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Monday, December 5, 2011

Book Review: 300 Best Potato Recipes

I love potatoes. For some time, I've been intrigued by potato pizza, a style that (or so I've read) is prevalent around Rome. After pizza, my second favorite food would have to be french fries. And on vacation, I've been known to make side trips to tour the local chip factory.
So I eagerly accepted a review copy of 300 Best Potato Recipes:  A Complete Cook's Guide by Kathleen Sloan-McIntosh. And yes, there was a recipe for a potato pizza, although not what I had expected, and for fries, and I tried them both.
Why an entire cookbook devoted to one ingredient? Well, in the case of potatoes, why not? They're remarkably versatile, they lend themselves to cooking in any number of ways, and they can be enjoyed on their own or in a supporting role.
The book starts off with a useful introduction that covers a bit of history, an overview of cooking methods, and the wide variety of potatoes that are available today, most of which I'd frankly never heard of before. From there, it moves on to some recipes for classic standbys like mashed potatoes and English "chips," before going on to soups, salads, sides, "mains" (Sloan-McIntosh is Canadian, so her writing tends to use Britishisms), breads, and desserts. If there's a dish using potatoes, chances are it, or something close to it, is in here.
The first thing I did on receiving the book, of course, was to look up "pizza," which led me to the recipe for "Potato-Crusted Margherita Pizza." Sloan-McIntosh states that this is "a traditional recipe style from Apulia, in southern Italy," and that she's enjoyed it at a sidewalk bakery/cafe in the city of Lecce.
Unlike Roman-style potato pizza, which is a pan-baked pizza topped with thinly sliced potatoes, this recipe uses cooked potatoes in the crust. I know from bread baking that potatoes will tend to soften the crust, and that's what happened here. The pizza did have a soft crust, and yet I can't say that I didn't enjoy it. Imagine a regular pizza crust infused with mashed potatoes and you'll get an idea of what it was like. Not something I'd want every time, but not bad, and rather unique.
The fries - hmm. It took me a little while to find the recipe I was looking for. The entry for "French fries" read "See fries and frites." Under "fries and frites (chips)," I found subheadings for "deep-fried," "fat for," "oven-fried," and "shallow-fried." I figured "deep-fried" was what I was looking for, but there were eight separate entries under that subheading, which were listed only according to page numbers, so I had to go through them one by one to find what I wanted - "Frites a la Kingsmill," named for a friend of the author.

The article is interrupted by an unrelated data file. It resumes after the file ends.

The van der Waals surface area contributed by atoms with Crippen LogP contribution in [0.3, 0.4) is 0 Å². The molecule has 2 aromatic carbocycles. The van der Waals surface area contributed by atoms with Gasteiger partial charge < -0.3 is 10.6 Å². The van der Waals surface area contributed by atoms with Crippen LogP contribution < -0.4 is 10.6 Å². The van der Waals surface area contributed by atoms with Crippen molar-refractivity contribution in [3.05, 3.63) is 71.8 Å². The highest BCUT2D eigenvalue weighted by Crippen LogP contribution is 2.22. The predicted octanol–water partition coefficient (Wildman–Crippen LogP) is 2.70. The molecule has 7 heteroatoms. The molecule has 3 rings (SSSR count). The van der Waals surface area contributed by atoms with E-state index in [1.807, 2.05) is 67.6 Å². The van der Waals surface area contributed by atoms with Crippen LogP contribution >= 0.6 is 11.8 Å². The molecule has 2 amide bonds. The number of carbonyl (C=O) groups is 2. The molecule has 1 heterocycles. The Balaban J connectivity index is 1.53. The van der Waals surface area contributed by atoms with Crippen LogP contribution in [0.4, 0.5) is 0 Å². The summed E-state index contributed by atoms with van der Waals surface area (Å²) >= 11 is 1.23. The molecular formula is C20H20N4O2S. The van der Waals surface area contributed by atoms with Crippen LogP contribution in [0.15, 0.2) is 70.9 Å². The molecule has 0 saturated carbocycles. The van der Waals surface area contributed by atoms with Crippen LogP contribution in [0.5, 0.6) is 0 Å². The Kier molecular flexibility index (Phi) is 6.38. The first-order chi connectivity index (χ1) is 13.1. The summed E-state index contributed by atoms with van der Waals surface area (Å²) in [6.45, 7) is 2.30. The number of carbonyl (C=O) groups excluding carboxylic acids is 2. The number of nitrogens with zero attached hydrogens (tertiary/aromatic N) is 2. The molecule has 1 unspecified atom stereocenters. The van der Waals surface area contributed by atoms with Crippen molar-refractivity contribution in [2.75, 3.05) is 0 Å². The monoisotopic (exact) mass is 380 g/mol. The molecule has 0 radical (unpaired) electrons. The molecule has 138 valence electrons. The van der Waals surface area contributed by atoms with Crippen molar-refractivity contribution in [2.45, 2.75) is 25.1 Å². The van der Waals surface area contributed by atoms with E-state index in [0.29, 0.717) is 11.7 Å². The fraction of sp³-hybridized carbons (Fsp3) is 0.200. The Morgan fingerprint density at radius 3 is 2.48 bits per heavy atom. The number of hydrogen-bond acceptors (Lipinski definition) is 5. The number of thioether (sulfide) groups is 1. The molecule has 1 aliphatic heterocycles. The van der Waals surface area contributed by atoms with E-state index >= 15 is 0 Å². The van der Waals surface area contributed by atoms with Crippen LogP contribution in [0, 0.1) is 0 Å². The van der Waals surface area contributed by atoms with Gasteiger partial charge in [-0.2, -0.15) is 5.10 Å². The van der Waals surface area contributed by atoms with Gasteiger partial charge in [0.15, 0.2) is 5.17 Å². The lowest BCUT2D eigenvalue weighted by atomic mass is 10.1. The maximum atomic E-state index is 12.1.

While my fries did come out caramel colored, as described in the book, I wasn't thrilled with them. My ideal french fry is more golden than brown, with a delicate exterior crispness enveloping a fluffy, potatoey interior. These were darker and oilier than I wanted. There are other recipes in the book that I have yet to try, but the use of the term "frites" in this one led me to expect something closer to classic French fries, more golden than amber. Perhaps the recipe for English chips will come closer to my ideal, as it recommends the use of a "floury" potato, whereas the "frites" recipe called for Yukon Golds. My research indicates that floury potatoes, like russets, are best for french fries.
But the temperature recommendations may play a role too. Like a lot of frites recipes, this called for two fryings - for reasons that are debatable - but this recipe calls for an initial frying at 375 degrees, followed by a second frying at 400. Most other sources I've consulted recommend much lower temperatures for the first fry. I'm no food scientist so I have no idea what effect that had, but it must have some effect on the finished product.
Despite my less than perfect fries, I found a lot to like in this book. It's good for flipping through to look for ideas, especially after you just bought that 50 pound bag of potatoes at the Public Market. And there's a lot more here than just simple spud recipes. How does a dinner of smoked haddock with Yukon Golds in mustard beurre blanc sound, topped off with sweet potato cheesecake with pecan praline crust and caramel cream? Even if you're not that ambitious, if you like potatoes as much as I do, this is a worthwhile addition to your kitchen bookshelf, especially if you'd like to move on past the usual fried-baked-or-mashed variety.
300 Best Potato Recipes by Kathleen Sloan-McIntosh. 448 pages. Pub. by Robert Rose 2011.

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